medal code j3260

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THE OUTSTANDING CRIMEAN WAR ‘CHARGE OF THE LIGHT BRIGADE’ D.C.M. MEDALS AND ORIGINAL DOCUMENTS GROUP AWARDED TO A TROOP SERGEANTMAJOR, 8TH ROYAL IRISH HUSSARS WHO WAS SEVERELY WOUNDED AT BALAKLAVA’, HIS D.C.M. BEING AN EXTREMELY RARE CONFIRMED AWARD FOR THE CHARGE, WITH ONLY AROUND 20% OF THOSE AWARDED BEING CONFIRMED FOR THE BATTLE. SERVING THOUGHT THE CRIMEAN WAR; HE WAS NO LESS THAN THREE TIMES INCLUDED IN IMAGES BY THE FAMED CRIMEAN WAR PHOTOGRAPHER ROGER FENTON. GRANTED A COMMISSION IN THE 8TH HUSSARS IN 1857 AND WAS PRESENT AS STAFF OFFICER LEFT WING AND ADJUTANT THROUGHOUT THE CENTRAL INDIAN CAMPAIGN DURING THE MUTINY, ENDING HIS DAYS IN DUBLIN AS CAPTAIN AND PAYMASTER, 18TH ROYAL IRISH REGIMENT

DISTINGUISHED CONDUCT MEDAL, V.R. ‘LIEUT. M. CLARKE. 8TH HUSSARS’, CRIMEA 1854-56, 4 CLASPS, ALMA, BALAKLAVA, INKERMANN, SEBASTOPOL ‘LIEUT. M. CLARKE, 8TH HUSSARS.’ OFFICIALLY IMPRESSED NAMING, INDIAN MUTINY 1857-59, 1 CLASP, CENTRAL INDIA ‘CORNET. M. CLARKE, 8TH HUSSARS.’ PIERCED AND PLUGGED JUST BELOW SUSPENSION CLAW, RETAINING ROD LOOSE; TURKISH CRIMEA 1855, SARDINIAN ISSUE, A CONTEMPORARY STRIKING BY ‘J.B.’, UNNAMED AS ISSUED, WITH SWIVEL RING SUSPENSION.

Michael Clarke was born on 4 March 1818 at Bohola, Castlebar, Ireland and enlisted in the 8th Hussars at Hounslow, London on 2 January 1836, giving his age as 18 years. Advanced to Sergeant in 1849 and to Troop Sergeant-Major in March 1854, the following month he embarked for the Crimea in the H.T. Shooting Star, arriving in September. He was subsequently present at the battles of Bulganak and Alma, before participating in the Charge of the Light Brigade at Balaklava.

The 8th Hussars during the Charge of the Light Brigade at Balaklava:

“The 8th formed the right of the second wave of the brigade attack. Less one troop which remained as escort to Lord Raglan this time under the command of Captain Paymaster Henry Duberly, the 8th went in with 115 officers and men making it the smallest of the brigade’s regiments…………

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Sold with the following original documents, including some rare pieces, all in superb condition:

1) Clarke’s Statement of Services with hand written entries up to the time of his transfer to the 59th Foot in 1867
2) A most interesting booklet of testimonials printed circa 1872 containing references about Clarke submitted in 1867 from seven senior officers of the 8th Hussars and a record of service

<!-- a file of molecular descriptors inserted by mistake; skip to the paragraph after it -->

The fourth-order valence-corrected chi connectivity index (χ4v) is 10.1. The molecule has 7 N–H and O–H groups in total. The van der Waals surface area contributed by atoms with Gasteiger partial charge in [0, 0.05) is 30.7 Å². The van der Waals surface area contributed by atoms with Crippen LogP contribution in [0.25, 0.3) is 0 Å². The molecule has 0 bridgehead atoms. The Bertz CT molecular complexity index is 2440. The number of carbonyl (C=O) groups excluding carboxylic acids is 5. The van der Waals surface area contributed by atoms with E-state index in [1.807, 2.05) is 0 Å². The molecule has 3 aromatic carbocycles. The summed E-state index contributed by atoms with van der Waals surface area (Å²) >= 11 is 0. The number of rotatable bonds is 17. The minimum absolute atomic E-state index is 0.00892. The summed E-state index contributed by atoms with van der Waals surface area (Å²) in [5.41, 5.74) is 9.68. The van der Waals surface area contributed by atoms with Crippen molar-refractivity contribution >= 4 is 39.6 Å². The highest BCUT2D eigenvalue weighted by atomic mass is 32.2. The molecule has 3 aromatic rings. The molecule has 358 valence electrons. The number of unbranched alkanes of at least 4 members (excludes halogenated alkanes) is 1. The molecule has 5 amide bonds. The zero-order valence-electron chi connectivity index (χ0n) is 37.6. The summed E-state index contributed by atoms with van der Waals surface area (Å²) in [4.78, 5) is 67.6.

3) Eight original Commissions documenting his progression from Cornet of the 8th Regiment of Light Dragoons in 1857 through to Paymaster of the Army Pay Department in 1878. With two original O.H.M.S. sent envelopes
4) A photographic image of the Clarke in uniform wearing his medals.

A LIGHT BRIGADE D.C.M. OR NOT

Clarke’s original Statement of Services confirms that his Distinguished Conduct Medal was awarded ‘distinguished conduct in the field at Balaklava’. This latter entry is critical, for it confirms that his gallant deed/s were performed during the charge of the Light Brigade. Confirmation of why and when an award was made is a major issue with D.C.M.s to Light Brigade Regiments because each Regiment received eight such awards but not all were for Balaclava; some were for other battles, minor engagements or for general outstanding service. Of the forty D.C.M.’s issued to Light Brigade Regiments, just over two thirds were to confirmed chargers and each of these awards has the potential to have been awarded for the famed charge and most likely were. However, of these only eight (including Clarke’s) are supported by some evidence that the award was indeed for the Balaclava. As such medals to these eight are more highly prized.

THE MEDALS

As noted Clarke’s Crimea Medal and D.C.M. are both official replacements named to him as a Lieutenant, his rank in 1861. Given the replacement date and that the Mutiny medal is the original issue, it is likely that the originals were lost during the Indian Mutiny. One beneficial consequence of this is that the Crimea medal is officially impressed, whereas is original would have been issued unnamed. It is interesting to note that the loss of medals during the Mutiny was a not uncommon issue, so much so that the government in India sanctioned the reissue of medals gratis, to Officers and men who had lost theirs. TheTurkish Crimea medals did not start being issued until 1860, though their was a great shortfall in numbers and many were manufactured by British companies. As such, this is almost certainly Clarke’s original piece.

Condition, generally VF with light contact marks from wear. All medals with top silver riband buckles. Sold with research. A quite outstanding and rare Light Brigade chargers group.

Code J3260        Price £24,895